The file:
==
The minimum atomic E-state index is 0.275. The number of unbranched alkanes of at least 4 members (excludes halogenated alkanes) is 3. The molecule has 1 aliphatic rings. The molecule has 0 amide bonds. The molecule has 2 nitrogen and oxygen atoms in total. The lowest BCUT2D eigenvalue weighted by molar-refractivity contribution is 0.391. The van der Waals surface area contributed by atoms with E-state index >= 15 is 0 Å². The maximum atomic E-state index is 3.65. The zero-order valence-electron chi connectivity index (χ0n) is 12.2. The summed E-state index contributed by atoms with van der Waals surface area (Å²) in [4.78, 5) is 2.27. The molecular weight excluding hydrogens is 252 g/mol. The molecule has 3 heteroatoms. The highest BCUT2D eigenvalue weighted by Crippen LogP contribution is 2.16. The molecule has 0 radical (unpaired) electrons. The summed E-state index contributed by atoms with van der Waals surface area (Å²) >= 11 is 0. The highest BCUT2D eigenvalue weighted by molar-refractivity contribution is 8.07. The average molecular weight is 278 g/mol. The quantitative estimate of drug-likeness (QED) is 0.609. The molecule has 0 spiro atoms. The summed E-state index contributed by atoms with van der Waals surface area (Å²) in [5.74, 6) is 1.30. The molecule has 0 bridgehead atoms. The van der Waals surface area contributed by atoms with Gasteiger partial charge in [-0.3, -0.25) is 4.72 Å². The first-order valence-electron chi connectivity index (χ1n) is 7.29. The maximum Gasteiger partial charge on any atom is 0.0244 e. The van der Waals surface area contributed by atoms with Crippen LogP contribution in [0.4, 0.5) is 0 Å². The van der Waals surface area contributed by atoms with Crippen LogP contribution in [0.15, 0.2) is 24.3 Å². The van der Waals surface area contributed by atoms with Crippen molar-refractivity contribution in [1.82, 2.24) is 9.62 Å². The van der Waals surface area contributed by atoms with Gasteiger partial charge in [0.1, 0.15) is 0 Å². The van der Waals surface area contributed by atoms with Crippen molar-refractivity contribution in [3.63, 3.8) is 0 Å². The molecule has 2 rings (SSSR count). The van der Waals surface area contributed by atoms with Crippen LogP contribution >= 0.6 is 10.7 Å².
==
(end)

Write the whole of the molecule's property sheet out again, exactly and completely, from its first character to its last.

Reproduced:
The minimum atomic E-state index is 0.275. The number of unbranched alkanes of at least 4 members (excludes halogenated alkanes) is 3. The molecule has 1 aliphatic rings. The molecule has 0 amide bonds. The molecule has 2 nitrogen and oxygen atoms in total. The lowest BCUT2D eigenvalue weighted by molar-refractivity contribution is 0.391. The van der Waals surface area contributed by atoms with E-state index >= 15 is 0 Å². The maximum atomic E-state index is 3.65. The zero-order valence-electron chi connectivity index (χ0n) is 12.2. The summed E-state index contributed by atoms with van der Waals surface area (Å²) in [4.78, 5) is 2.27. The molecular weight excluding hydrogens is 252 g/mol. The molecule has 3 heteroatoms. The highest BCUT2D eigenvalue weighted by Crippen LogP contribution is 2.16. The molecule has 0 radical (unpaired) electrons. The summed E-state index contributed by atoms with van der Waals surface area (Å²) >= 11 is 0. The highest BCUT2D eigenvalue weighted by molar-refractivity contribution is 8.07. The average molecular weight is 278 g/mol. The quantitative estimate of drug-likeness (QED) is 0.609. The molecule has 0 spiro atoms. The summed E-state index contributed by atoms with van der Waals surface area (Å²) in [5.74, 6) is 1.30. The molecule has 0 bridgehead atoms. The van der Waals surface area contributed by atoms with Gasteiger partial charge in [-0.3, -0.25) is 4.72 Å². The first-order valence-electron chi connectivity index (χ1n) is 7.29. The maximum Gasteiger partial charge on any atom is 0.0244 e. The van der Waals surface area contributed by atoms with Crippen LogP contribution in [0.4, 0.5) is 0 Å². The van der Waals surface area contributed by atoms with Crippen LogP contribution in [0.15, 0.2) is 24.3 Å². The van der Waals surface area contributed by atoms with Crippen molar-refractivity contribution in [1.82, 2.24) is 9.62 Å². The van der Waals surface area contributed by atoms with Gasteiger partial charge in [0.1, 0.15) is 0 Å². The van der Waals surface area contributed by atoms with Crippen molar-refractivity contribution in [3.63, 3.8) is 0 Å². The molecule has 2 rings (SSSR count). The van der Waals surface area contributed by atoms with Crippen LogP contribution >= 0.6 is 10.7 Å².